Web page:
How to Make a Beautiful Mushroom Terrarium | Step-By-Step

Finishing a minimalistic, and eye-catching terrarium design is one of the most satisfying parts of the building them. And a mushroom terrarium is just that. A few rocks, a log or cork bark, moss floor, a fern, and a few mysterious mushrooms. Like a part of the forest in your own home.

So, here’s how they work, and how to build one.

How do Mushroom Terrariums Work

As fungi, mushrooms play by a few different rules than plants. So making a terrarium with them requires a different approach than a plant terrarium.


For one, mushrooms cannot be planted but grown from mycelium within the terrarium (bought and planted via a grow kit).

  • The period during which mushrooms grow is very short and lasts about 1 to 2 weeks. The finished scene is very short-lived, but the shapes created by mushrooms are very beautiful, and mysterious, and they are the things that attract people.

The mushroom part is called the fruiting body and is similar to flowers when speaking about plants.

Even if the fruiting body dies, the mycelium of the mushroom does not.

As long as the mycelium is alive, mushrooms will keep growing more than once. My works actually produce mushrooms 2-3 times a year.


We create mushroom terrariums using mushrooms that grow from autumn to winter. The ideal conditions for a mushroom terrarium are when the temperature can be kept around 10 – 18 C. Summer is generally off-season.

Molds and insects are more likely to occur in the summer, so it is not recommended. In summer, enjoy it as a moss terrarium, and simply plant the mushrooms later. This video shows you how to remake and grow new mushrooms in an old project.

Mushroom terrariums should always be open and supplied with fresh air. Mushrooms will not grow in a closed terrarium.


Mushrooms like it moist and humid, so a few spritzes of water every day is all you have to do to make them happy.


Keep the mushroom terrarium out of direct or bright sunlight. Ideally under artificial light.


Mushrooms don’t need any specific layering, dirt, etc. they don’t grow roots and purely exist on the surface.

So, the only materials needed for a mushroom terrarium are:

  • Glass Container (No Lid)
  • Peat
  • Pumice
  • Akadama Soil
  • Log / Cork Bark
  • Mushroom Grow Kit
  • Moss (Leucobryum neilgherrense, Bartramia pomiformis, Rhizogonium dozyanum, Entodon rubicundus)

Behold The Mushrooms

Considering that the mushrooms will be the spotlight of a mushroom terrarium, you need to pick a mushroom that fits your design and idea for the terrarium.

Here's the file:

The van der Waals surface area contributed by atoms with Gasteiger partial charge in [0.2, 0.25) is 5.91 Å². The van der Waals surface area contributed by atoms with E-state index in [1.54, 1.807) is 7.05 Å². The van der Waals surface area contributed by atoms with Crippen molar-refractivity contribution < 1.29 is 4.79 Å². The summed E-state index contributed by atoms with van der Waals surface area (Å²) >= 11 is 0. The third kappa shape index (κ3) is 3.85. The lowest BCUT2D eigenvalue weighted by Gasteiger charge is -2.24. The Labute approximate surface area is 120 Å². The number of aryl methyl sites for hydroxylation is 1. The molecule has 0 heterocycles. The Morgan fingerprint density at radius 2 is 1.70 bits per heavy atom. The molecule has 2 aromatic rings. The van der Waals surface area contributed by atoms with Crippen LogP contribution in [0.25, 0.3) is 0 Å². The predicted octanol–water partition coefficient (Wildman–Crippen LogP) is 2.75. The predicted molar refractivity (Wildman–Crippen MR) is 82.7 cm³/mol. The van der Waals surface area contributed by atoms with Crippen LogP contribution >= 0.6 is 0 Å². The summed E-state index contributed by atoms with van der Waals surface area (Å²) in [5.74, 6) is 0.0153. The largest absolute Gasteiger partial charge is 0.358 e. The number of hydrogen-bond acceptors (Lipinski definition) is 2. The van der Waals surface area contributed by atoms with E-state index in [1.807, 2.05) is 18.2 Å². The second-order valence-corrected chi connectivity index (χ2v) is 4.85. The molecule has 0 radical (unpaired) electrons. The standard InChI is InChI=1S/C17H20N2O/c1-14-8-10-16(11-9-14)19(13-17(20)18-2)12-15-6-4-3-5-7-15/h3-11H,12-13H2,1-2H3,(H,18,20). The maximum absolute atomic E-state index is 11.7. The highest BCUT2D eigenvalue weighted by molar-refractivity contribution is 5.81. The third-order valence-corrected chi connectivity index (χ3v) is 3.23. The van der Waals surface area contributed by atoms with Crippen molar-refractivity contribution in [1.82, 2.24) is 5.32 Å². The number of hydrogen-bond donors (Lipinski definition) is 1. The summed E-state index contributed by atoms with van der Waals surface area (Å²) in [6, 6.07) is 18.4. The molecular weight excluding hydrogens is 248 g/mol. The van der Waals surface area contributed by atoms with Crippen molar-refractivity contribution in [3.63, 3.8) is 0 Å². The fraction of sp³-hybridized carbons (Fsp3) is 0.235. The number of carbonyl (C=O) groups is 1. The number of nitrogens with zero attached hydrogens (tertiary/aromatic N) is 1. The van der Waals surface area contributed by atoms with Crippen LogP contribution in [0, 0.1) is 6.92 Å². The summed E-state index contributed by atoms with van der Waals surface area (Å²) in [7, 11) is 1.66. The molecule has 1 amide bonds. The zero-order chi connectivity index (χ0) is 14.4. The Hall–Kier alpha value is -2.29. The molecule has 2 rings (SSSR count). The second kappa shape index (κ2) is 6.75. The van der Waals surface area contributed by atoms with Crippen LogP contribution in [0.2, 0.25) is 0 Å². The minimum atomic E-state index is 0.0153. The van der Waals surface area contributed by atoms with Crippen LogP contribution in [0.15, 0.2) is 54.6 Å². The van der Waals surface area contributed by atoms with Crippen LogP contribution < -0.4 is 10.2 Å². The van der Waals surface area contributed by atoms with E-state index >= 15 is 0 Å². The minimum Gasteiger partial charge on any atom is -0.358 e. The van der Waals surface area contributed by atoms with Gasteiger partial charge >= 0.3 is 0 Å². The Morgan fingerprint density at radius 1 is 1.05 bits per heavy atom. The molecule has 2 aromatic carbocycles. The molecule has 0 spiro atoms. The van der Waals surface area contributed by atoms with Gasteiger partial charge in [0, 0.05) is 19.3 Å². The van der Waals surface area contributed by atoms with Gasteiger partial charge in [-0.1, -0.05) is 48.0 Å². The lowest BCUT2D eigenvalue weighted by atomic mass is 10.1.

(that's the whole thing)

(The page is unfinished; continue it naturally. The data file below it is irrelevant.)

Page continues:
To keep things simple I’ll list the mushrooms that have very similar growth needs, and that I personally like:

Flammulina Velutipes

Flammulina Velutipes

They are a little slimy and become glossy when sprayed.

  • Moderate temperature 7 – 15°C

Pholiota Microspora

Pholiota Microspora

They are thick and firm. Slimy and very cute when young.

  • Moderate temperature 6 – 12°C

Pholiota Adiposa

Pholiota Adiposa

Easiest to grow in room conditions.

  • Moderate temperature 15 – 20°C

Pleurotus Ostreatus [albino]

Pleurotus Ostreatus [albino]

White oyster mushroom variety. A beautiful pure white mushroom.

  • Moderate temperature 10 – 16°C

Mycena chlorophos

Mycena chlorophos

A mushroom that glows in the dark. 

  • Moderate temperature 20 – 28°C

The Build – How to

Now that you have all of your materials ready, we can begin putting together the terrarium. As far as the layout of the terrain goes, you can structure the soil any way you’d like.

You can chose between using a combination of pumice and peat, or just akadama soil. It won’t make a difference in terms of growth of the moss and mushrooms, but if you’re also planting a small fern, then using pumice as the bottom layer, followed by peat, and akadama at the top is ideal.

If you’re just using moss, and mushrooms, then you could use Akadama soil entirely.

Planting The Mushrooms

The major part of building a mushroom terrarium is planting the mushrooms. Mushrooms are the fruit of the fungi. So what you’ll be planting is mycelium which is the vegetative part of the fungus. Ready to plant mycelium can be easily obtained via a grow kit

You can plant it directly in the soil, but consider that when the mushrooms die off you will have a hard time getting it out and replacing it with new mycelium without trashing the layout of the terrarium.

To avoid this, you can plant the mushrooms in three different ways:

1. Directly In The Soil

Wrap a modest piece of mycelium (~100ml) in aluminum foil, with only the top of the mycelium exposed. Then make a hole in the soil and place it inside. After mushrooms sprout, up to three times per year, simply replace it with new mycelium in the same manner.

2. In a Piece of Cork Bark

Plant the mycelium in cork bark. The mushrooms will grow out of any openings from the piece of cork bark. You can also wrap the mycelium in aluminum foil, but it’s not necessary.

3. Inoculate a Log

Plant the mushrooms on the surface of a log. The mushrooms will grow directly from the log. The only drawback from planting mushrooms this way is that you’ll have to wait 10 months for the mycelium to inoculate the log before it can be ready to grow mushrooms.

Finishing Touches

Mushroom terrariums are truly one of the kind and give out an aesthetic unlike any other type of terrarium. They’re also harder to cultivate, and when they bloom it’s short and sweet.

While they look spectacular on their own, you can get creative and add a few decorations to bring out a desired theme.

To wrap it up, here are some great examples of such terrariums to give you a few ideas:

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